Because part of the fun of the Tour is being able to vary what you're spinning, I then went on to coloured rovings and batts; in the end I produced quite a respectable basketful of yarn and singles for plying into yarn later...  The two additional bobbins I bought at Fibre-East came in handy.


The last couple of weeks I've been wandering around London with a camera taking some pictures of things surrounding the Olympics; and I've also overcommitted myself for the Ravellenic Games (both knitting and weaving) happening at the same time; more about that next time.

Saturday, July 14, 2012


Woody Guthrie, July 14 1912-October 3 1967

I'd planned to write something about this today when I heard Billy Bragg on Today earlier in the week, but in the end was writing it while listening to a wonderful Archive on 4 broadcast tonight.  If they're going to make it available, it'll be at this link.

It seems strange to be celebrating the "100th birthday" of a man who was robbed of so much of a century of life (including a number of the years he was actually alive), due to  Huntington's. and had so many hideous tragedies along the way, but it's certainly worth commemorating.

As a small child I remember my Dad playing "Take you riding in my car car" and "Hard Travelin'" on the banjo, and when I started listening to Dylan in my teens, of course, there was Woody.

Later on, I listened to music which was completely different, I thought - Billy Bragg, bard of the Thatcher era, evolved into thoughtful social commentator, and Bruce Springsteen, bellowing about the same period of Reaganomics and continually moving and learning....  But then, of course, Billy becomes the curator of the Woody Guthrie archive; and, of course, Springsteen stands with Pete Seeger and Seeger's grandson Tao Rodriguez to salute Obama (please, I pray you, don't click on the offered links; but do enjoy President-Elect Obama singing along at 3:18 or so) by singing This Land is Your Land.

I've no idea what Woody would think about all the Establishment recognition, given that he was once rejected from membership of the US Communist Party.  But he wrote the stories of poor people having a hard time, and he passed that on to other songwriters who influenced my generation, and then influenced the next generation, via the magnificent Indigo Girls, if P¡nk's Dear Mr President is anything to go by (join in at 1:44 or so if you're not up to people you don't know congratulating each other)...

RIP Woody. Thanks for the songs and the fury.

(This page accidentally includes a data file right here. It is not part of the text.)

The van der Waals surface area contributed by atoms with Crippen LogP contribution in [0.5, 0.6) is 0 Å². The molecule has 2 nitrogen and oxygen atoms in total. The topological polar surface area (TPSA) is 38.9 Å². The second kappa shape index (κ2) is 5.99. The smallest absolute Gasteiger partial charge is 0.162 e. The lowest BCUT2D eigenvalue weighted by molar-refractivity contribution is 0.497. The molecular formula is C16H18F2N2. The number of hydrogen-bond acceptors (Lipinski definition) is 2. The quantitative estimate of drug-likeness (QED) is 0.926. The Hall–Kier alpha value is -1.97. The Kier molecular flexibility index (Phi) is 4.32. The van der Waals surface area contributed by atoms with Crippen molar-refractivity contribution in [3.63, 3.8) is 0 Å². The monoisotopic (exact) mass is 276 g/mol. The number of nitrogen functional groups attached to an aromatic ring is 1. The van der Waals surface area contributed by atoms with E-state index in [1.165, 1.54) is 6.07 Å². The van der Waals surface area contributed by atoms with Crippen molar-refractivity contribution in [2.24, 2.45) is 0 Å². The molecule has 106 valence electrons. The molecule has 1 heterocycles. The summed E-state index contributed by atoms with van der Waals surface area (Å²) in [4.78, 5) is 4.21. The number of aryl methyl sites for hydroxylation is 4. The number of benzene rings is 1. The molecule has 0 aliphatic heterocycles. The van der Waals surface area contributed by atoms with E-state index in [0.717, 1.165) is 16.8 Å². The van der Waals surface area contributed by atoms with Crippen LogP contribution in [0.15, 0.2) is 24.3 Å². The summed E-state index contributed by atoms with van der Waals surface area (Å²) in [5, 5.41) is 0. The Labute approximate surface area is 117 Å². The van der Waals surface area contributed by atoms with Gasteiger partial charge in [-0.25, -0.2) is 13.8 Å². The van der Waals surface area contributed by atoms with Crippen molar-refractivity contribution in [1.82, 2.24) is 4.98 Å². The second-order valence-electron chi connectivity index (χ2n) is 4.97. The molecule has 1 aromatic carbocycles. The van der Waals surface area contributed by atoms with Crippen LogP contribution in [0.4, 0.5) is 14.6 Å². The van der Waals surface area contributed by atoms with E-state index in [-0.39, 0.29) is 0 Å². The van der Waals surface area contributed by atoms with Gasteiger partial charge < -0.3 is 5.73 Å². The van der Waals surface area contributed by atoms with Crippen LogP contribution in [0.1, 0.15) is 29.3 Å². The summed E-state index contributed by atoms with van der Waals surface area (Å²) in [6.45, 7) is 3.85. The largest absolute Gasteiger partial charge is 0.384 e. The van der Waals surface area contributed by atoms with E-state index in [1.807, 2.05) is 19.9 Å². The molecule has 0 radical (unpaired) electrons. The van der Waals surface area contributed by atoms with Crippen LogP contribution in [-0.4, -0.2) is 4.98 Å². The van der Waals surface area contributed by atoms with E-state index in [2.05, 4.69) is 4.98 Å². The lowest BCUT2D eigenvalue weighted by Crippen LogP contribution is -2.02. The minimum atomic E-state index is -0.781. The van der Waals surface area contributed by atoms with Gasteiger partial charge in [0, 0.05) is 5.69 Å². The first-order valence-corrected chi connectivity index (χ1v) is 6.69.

2012 books, #61-65

Get her off the pitch!, by Lynne Truss [audiobook].  Read by Lynne Truss.  Bath: Chivers, [n.d.]

Lynne Truss tells the story of her four years as a sports reporter for the Times in the late 1990s, often hilariously but with genuine emotion.  She illustrates the point Andy Miller was making in his book that if you find out about a sport, you'll often end up falling in love with it anyway.  And there's genuine passion there, sometimes when she's criticising aspects of a sport such as football which she loves. One of those authors who really should read her own work.

Death toll, by Jim Kelly [audiobook]. Read by Roger May. Oxford: Isis, 2011.

When a cemetery at King's Lynn is removed to higher ground due to flooding, a young black man's skeleton is found in a local landlady's grave.  Who is he, and when was he put into the 28-year-old grave?  What are the landlady's family hiding, and what lengths will the murderer go to to cover his tracks?  Some very good characters here, not least an utterly unpleasant racist who sounds like someone Kelly might have actually met.

One day, by David Nicholls.  London: Hodder, 2009.

Emma and Dexter have sex on the night after their graduation, the day before they separate and go their separate ways.  This book tracks that night, the 15th July, through their lives.  Emma plugs on in the usual sort of path, Dexter becomes a children's TV presenter, but they remain inextricably in touch through ups, downs, catastrophic relationships, mental breakdowns and triumphs.   When Harry Met Sally, it ain't; but it has some of the same fascination.   Being roughly the same age as the protagonists helps too - some of the cultural references made me laugh out loud.  This was a book group book; other people disliked Dex a lot more than I did.  I found this book unputdownable though, and not only because I had left my usual not-quite-enough-time to read it... 

Gone, by Mo Hayder. London: Bantam, 2010.

Someone is jacking cars with young girls in the back of them, and is then terrorising their families with notes and worse; Jack Caffery and Flea Marley investigate.  Caffery and Marley both have a fair amount of mental baggage, and so do the families whose children have been taken.  This is very tensely plotted throughout and really does rattle along.  I think the most interesting moment for me was the process by which the criminal is finally identified; not something I've ever seen in a detective novel, and yet something so blindingly obvious with a serial offender that you wonder why it's not standard practice!  I don't normally read two books by the same author back-to-back, but I realised I had Ritual, the book before this in the Caffery series, in the to-read pile so have started that one...

Midwinter sacrifice, by Mons Kallentoft. London: Hodder, 2012.

Malin Fors is called out on a cold midwinter morning to witness a huge man's naked body hanging from a tree outside Linköping; there's no indication of how the man got there, and it takes some time even to make an identification.  Rather like Death toll, this death has happened in the heart of a very closed community, among families with secrets they're unwilling to give up that easily.  Fors and her choir-singing partner Zeke have to dig into family history to find the truth.  Meanwhile Fors's 13-year-old daughter Tove is proving something of a worry, and her estranged partner Janne isn't helping...  Interestingly, I wouldn't have known whether the author was male or female without Camilla Läckberg pointing it out in a review on the back cover - a male author with a female protagonist.  This is the first of the books but another seems to be available.